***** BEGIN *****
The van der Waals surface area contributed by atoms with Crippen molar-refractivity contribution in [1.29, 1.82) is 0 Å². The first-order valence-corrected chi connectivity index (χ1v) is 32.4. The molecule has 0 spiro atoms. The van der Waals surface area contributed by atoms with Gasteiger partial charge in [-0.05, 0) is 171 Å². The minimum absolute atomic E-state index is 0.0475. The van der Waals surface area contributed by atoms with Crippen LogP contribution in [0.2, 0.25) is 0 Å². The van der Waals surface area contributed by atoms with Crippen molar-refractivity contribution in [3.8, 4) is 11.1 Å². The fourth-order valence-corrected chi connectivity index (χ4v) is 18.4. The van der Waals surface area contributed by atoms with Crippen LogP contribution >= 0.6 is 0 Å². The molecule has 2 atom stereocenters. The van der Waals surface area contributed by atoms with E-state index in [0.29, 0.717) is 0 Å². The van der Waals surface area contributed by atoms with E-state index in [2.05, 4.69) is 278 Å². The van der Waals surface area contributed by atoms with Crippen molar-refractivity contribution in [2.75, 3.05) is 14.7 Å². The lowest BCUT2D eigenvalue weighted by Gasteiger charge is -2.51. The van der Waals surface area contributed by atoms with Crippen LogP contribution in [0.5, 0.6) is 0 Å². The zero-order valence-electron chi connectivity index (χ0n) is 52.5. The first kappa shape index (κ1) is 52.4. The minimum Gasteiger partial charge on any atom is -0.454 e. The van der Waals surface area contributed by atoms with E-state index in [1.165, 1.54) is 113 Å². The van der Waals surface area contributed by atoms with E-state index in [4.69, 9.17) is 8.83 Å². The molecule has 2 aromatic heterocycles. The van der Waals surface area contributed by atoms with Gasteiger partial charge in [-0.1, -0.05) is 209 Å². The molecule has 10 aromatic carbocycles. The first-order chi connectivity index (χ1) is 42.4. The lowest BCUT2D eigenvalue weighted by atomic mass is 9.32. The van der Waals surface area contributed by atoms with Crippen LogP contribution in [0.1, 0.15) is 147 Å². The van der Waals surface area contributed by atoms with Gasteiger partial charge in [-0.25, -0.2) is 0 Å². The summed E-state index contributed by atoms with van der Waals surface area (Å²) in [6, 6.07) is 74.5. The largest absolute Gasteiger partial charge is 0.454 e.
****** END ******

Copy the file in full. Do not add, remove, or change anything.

The van der Waals surface area contributed by atoms with Crippen molar-refractivity contribution in [1.29, 1.82) is 0 Å². The first-order valence-corrected chi connectivity index (χ1v) is 32.4. The molecule has 0 spiro atoms. The van der Waals surface area contributed by atoms with Gasteiger partial charge in [-0.05, 0) is 171 Å². The minimum absolute atomic E-state index is 0.0475. The van der Waals surface area contributed by atoms with Crippen LogP contribution in [0.2, 0.25) is 0 Å². The van der Waals surface area contributed by atoms with Crippen molar-refractivity contribution in [3.8, 4) is 11.1 Å². The fourth-order valence-corrected chi connectivity index (χ4v) is 18.4. The van der Waals surface area contributed by atoms with Crippen LogP contribution >= 0.6 is 0 Å². The molecule has 2 atom stereocenters. The van der Waals surface area contributed by atoms with E-state index in [0.29, 0.717) is 0 Å². The van der Waals surface area contributed by atoms with E-state index in [2.05, 4.69) is 278 Å². The van der Waals surface area contributed by atoms with Crippen molar-refractivity contribution in [2.75, 3.05) is 14.7 Å². The lowest BCUT2D eigenvalue weighted by Gasteiger charge is -2.51. The van der Waals surface area contributed by atoms with Crippen LogP contribution in [0.5, 0.6) is 0 Å². The zero-order valence-electron chi connectivity index (χ0n) is 52.5. The first kappa shape index (κ1) is 52.4. The minimum Gasteiger partial charge on any atom is -0.454 e. The van der Waals surface area contributed by atoms with E-state index in [1.165, 1.54) is 113 Å². The van der Waals surface area contributed by atoms with E-state index in [4.69, 9.17) is 8.83 Å². The molecule has 2 aromatic heterocycles. The van der Waals surface area contributed by atoms with Gasteiger partial charge in [-0.1, -0.05) is 209 Å². The molecule has 10 aromatic carbocycles. The first-order chi connectivity index (χ1) is 42.4. The lowest BCUT2D eigenvalue weighted by atomic mass is 9.32. The van der Waals surface area contributed by atoms with Crippen LogP contribution in [0.1, 0.15) is 147 Å². The van der Waals surface area contributed by atoms with Gasteiger partial charge in [-0.25, -0.2) is 0 Å². The summed E-state index contributed by atoms with van der Waals surface area (Å²) in [6, 6.07) is 74.5. The largest absolute Gasteiger partial charge is 0.454 e.